Is the SEC(N) driven by air-sea interaction over the east Pacific cold tongue?

Under construction! .... An emerging result
Note: The major figures used in this web presentation are shown here in reduced size. Clicking on them will bring up a separate window with the full size figure. Other links bring up secondary figures that may also be of interest. A more complete set of figures (from which the ones shown here are selected) is on two other web pages, one for Sverdrup calculations with the Quikscat and ERS winds and another for work with the Johnson CTD/ADCP data set.
The Sverdrup streamfunction from scatterometer winds

The advent of satellite scatterometer winds has shown a previously-unknown pattern of wind stress curl in the near-equatorial east-central Pacific. Southeasterlies blow over the cold tongue, then across the SST front just north of the equator. SST cooling tends to isolate the boundary layer from stronger free-atmosphere winds aloft, leading to lower wind speeds over the cold tongue, then windspeed increases passing the front as vertical mixing is enhanced (Wallace et al 1989) (Fig. 1).

Click the reduced image to see it full-size.
    Figure 1

Because the winds in this region have a nearly-constant (southeasterly) direction, thus a particular tilt relative to the SST front, the speed changes produce a mean curl and divergence signature as well. This effect may be amplified because the front is distorted into cusps by the tropical instability waves (Chelton et al 2001) (however, the TIW are not required, and the same mean curl and divergence would occur if the SST front were always straight). The curl becomes negative approaching the cold tongue from the south, then positive over the SST front. A narrow, zonally-oriented band of positive curl lies over the SST front (Fig. 2, middle). By contrast, the comparable curl from FSU winds is negative over the entire eastern equatorial Pacific (Fig. 2, top).

Click the reduced image to see it full-size.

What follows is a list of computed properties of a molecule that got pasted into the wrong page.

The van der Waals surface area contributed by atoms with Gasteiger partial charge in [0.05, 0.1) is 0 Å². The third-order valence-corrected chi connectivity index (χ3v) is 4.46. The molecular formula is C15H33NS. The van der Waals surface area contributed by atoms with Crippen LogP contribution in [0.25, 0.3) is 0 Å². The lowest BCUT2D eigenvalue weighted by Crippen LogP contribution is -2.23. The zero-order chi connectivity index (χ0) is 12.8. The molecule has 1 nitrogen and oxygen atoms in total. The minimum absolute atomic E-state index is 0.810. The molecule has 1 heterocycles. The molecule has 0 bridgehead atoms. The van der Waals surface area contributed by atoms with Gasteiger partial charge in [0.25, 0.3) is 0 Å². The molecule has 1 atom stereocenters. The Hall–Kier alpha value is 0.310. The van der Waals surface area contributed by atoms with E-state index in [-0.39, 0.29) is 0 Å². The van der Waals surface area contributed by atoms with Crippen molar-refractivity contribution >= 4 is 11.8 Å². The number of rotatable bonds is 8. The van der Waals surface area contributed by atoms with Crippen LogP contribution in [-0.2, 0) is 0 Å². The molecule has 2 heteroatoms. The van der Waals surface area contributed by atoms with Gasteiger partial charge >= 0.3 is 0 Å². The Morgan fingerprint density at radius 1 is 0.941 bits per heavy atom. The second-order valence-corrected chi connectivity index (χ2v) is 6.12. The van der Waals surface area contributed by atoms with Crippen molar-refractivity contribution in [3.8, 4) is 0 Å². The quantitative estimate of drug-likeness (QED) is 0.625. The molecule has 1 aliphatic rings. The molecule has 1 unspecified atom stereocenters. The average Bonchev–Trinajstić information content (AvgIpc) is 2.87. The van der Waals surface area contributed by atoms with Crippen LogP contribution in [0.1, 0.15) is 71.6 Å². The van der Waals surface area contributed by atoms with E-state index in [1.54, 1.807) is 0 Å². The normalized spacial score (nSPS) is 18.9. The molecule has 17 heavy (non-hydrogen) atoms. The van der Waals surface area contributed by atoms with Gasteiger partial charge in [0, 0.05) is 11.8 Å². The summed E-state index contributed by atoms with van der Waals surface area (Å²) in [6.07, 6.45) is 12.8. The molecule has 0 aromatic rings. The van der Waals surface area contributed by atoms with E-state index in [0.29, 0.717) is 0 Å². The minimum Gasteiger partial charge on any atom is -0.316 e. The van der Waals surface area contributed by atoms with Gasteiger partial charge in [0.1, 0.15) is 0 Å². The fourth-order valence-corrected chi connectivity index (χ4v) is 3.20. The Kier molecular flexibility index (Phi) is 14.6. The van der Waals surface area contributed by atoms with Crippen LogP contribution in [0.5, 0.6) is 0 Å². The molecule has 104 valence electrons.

Figure 2
(Same figure 30°S-30°N)

This zonally-banded mean curl difference integrates west to produce a systematic difference in the Sverdrup streamfunction (negative curl produces positive streamfunction and vice versa).

Click the reduced image to see it full-size.
    Figure 3
(Same figure 30°S-30°N)

While the FSU winds show only bland streamfunction gradients near the equator, implying relatively weak integrated transports, the ERS winds have strong streamfunction gradients near the equator (Fig. 3). The blandness of the FSU-derived streamfunction has been a question for a long time. One explanation has been that the EUC and SEC roughly cancel each other out in the vertical integral (I offered this during my PhD defense in 1989), but this does not account very well for the region just north of the equator (where westward surface flow increases to the north while eastward subsurface flow decreases. Even if the equatorial transports cancel, those just to the north should be strongly westward). Zonal transports found from the Sverdrup streamfunction (U=–d(Psi)/dy) (Fig. 4) are weakly eastward north of the equator from the FSU winds, but in the ERS winds have a narrow band of westward flow along about 2°N. This westward flow is entirely due to the positive curl associated with the windspeed change as southerlies pass across the SST front.